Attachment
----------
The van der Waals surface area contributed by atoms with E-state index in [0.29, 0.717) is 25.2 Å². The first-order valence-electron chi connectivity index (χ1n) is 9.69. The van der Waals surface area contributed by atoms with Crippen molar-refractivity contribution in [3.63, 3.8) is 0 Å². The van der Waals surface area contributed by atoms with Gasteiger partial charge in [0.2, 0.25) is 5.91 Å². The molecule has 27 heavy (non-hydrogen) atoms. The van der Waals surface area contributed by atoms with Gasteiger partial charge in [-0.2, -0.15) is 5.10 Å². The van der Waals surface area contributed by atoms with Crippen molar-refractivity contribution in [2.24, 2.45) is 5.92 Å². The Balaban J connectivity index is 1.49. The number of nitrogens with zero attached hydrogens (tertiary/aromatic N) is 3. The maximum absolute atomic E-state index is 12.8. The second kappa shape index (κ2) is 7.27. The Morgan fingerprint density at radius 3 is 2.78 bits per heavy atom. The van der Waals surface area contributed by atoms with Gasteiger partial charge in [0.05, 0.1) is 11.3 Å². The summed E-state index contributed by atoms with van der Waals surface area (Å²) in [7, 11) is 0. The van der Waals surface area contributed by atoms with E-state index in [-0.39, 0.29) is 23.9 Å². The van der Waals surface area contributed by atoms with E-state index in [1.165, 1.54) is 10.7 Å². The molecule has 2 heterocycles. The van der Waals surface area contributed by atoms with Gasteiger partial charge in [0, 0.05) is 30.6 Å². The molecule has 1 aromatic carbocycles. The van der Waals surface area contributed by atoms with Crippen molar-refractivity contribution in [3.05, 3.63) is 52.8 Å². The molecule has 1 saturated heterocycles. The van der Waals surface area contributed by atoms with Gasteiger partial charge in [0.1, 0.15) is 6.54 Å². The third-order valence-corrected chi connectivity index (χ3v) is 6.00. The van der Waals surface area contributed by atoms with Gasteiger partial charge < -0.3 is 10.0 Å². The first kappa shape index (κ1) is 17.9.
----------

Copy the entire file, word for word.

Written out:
The van der Waals surface area contributed by atoms with E-state index in [0.29, 0.717) is 25.2 Å². The first-order valence-electron chi connectivity index (χ1n) is 9.69. The van der Waals surface area contributed by atoms with Crippen molar-refractivity contribution in [3.63, 3.8) is 0 Å². The van der Waals surface area contributed by atoms with Gasteiger partial charge in [0.2, 0.25) is 5.91 Å². The molecule has 27 heavy (non-hydrogen) atoms. The van der Waals surface area contributed by atoms with Gasteiger partial charge in [-0.2, -0.15) is 5.10 Å². The van der Waals surface area contributed by atoms with Crippen molar-refractivity contribution in [2.24, 2.45) is 5.92 Å². The Balaban J connectivity index is 1.49. The number of nitrogens with zero attached hydrogens (tertiary/aromatic N) is 3. The maximum absolute atomic E-state index is 12.8. The second kappa shape index (κ2) is 7.27. The Morgan fingerprint density at radius 3 is 2.78 bits per heavy atom. The van der Waals surface area contributed by atoms with Gasteiger partial charge in [0.05, 0.1) is 11.3 Å². The summed E-state index contributed by atoms with van der Waals surface area (Å²) in [7, 11) is 0. The van der Waals surface area contributed by atoms with E-state index in [-0.39, 0.29) is 23.9 Å². The van der Waals surface area contributed by atoms with E-state index in [1.165, 1.54) is 10.7 Å². The molecule has 2 heterocycles. The van der Waals surface area contributed by atoms with Gasteiger partial charge in [0, 0.05) is 30.6 Å². The molecule has 1 aromatic carbocycles. The van der Waals surface area contributed by atoms with Crippen molar-refractivity contribution in [3.05, 3.63) is 52.8 Å². The molecule has 1 saturated heterocycles. The van der Waals surface area contributed by atoms with Gasteiger partial charge in [0.1, 0.15) is 6.54 Å². The third-order valence-corrected chi connectivity index (χ3v) is 6.00. The van der Waals surface area contributed by atoms with Gasteiger partial charge < -0.3 is 10.0 Å². The first kappa shape index (κ1) is 17.9.